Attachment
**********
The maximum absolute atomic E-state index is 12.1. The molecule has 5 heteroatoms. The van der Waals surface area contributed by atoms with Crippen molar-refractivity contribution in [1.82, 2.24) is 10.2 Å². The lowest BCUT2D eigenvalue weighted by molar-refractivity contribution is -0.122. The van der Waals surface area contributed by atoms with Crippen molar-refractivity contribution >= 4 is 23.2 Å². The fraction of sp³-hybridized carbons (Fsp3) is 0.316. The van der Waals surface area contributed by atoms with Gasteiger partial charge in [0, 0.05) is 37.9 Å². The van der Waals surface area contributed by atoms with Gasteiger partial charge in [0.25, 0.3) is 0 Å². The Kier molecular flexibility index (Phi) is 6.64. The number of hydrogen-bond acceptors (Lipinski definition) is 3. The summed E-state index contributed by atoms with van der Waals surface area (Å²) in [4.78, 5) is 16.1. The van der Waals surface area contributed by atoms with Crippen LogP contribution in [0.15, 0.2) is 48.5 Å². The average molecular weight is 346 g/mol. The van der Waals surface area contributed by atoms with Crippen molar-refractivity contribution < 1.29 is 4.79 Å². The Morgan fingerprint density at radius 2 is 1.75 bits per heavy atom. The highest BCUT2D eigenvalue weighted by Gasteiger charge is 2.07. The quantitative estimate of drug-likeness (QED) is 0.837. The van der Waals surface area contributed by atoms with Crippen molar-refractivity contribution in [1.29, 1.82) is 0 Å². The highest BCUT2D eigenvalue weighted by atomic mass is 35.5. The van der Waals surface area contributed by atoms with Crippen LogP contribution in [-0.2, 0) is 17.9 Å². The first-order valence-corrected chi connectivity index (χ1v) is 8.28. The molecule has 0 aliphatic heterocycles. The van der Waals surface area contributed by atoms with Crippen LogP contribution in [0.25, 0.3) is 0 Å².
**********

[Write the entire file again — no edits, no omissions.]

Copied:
The maximum absolute atomic E-state index is 12.1. The molecule has 5 heteroatoms. The van der Waals surface area contributed by atoms with Crippen molar-refractivity contribution in [1.82, 2.24) is 10.2 Å². The lowest BCUT2D eigenvalue weighted by molar-refractivity contribution is -0.122. The van der Waals surface area contributed by atoms with Crippen molar-refractivity contribution >= 4 is 23.2 Å². The fraction of sp³-hybridized carbons (Fsp3) is 0.316. The van der Waals surface area contributed by atoms with Gasteiger partial charge in [0, 0.05) is 37.9 Å². The van der Waals surface area contributed by atoms with Gasteiger partial charge in [0.25, 0.3) is 0 Å². The Kier molecular flexibility index (Phi) is 6.64. The number of hydrogen-bond acceptors (Lipinski definition) is 3. The summed E-state index contributed by atoms with van der Waals surface area (Å²) in [4.78, 5) is 16.1. The van der Waals surface area contributed by atoms with Crippen LogP contribution in [0.15, 0.2) is 48.5 Å². The average molecular weight is 346 g/mol. The van der Waals surface area contributed by atoms with Crippen molar-refractivity contribution < 1.29 is 4.79 Å². The Morgan fingerprint density at radius 2 is 1.75 bits per heavy atom. The highest BCUT2D eigenvalue weighted by Gasteiger charge is 2.07. The quantitative estimate of drug-likeness (QED) is 0.837. The van der Waals surface area contributed by atoms with Crippen molar-refractivity contribution in [1.29, 1.82) is 0 Å². The highest BCUT2D eigenvalue weighted by atomic mass is 35.5. The van der Waals surface area contributed by atoms with Crippen LogP contribution in [-0.2, 0) is 17.9 Å². The first-order valence-corrected chi connectivity index (χ1v) is 8.28. The molecule has 0 aliphatic heterocycles. The van der Waals surface area contributed by atoms with Crippen LogP contribution in [0.25, 0.3) is 0 Å².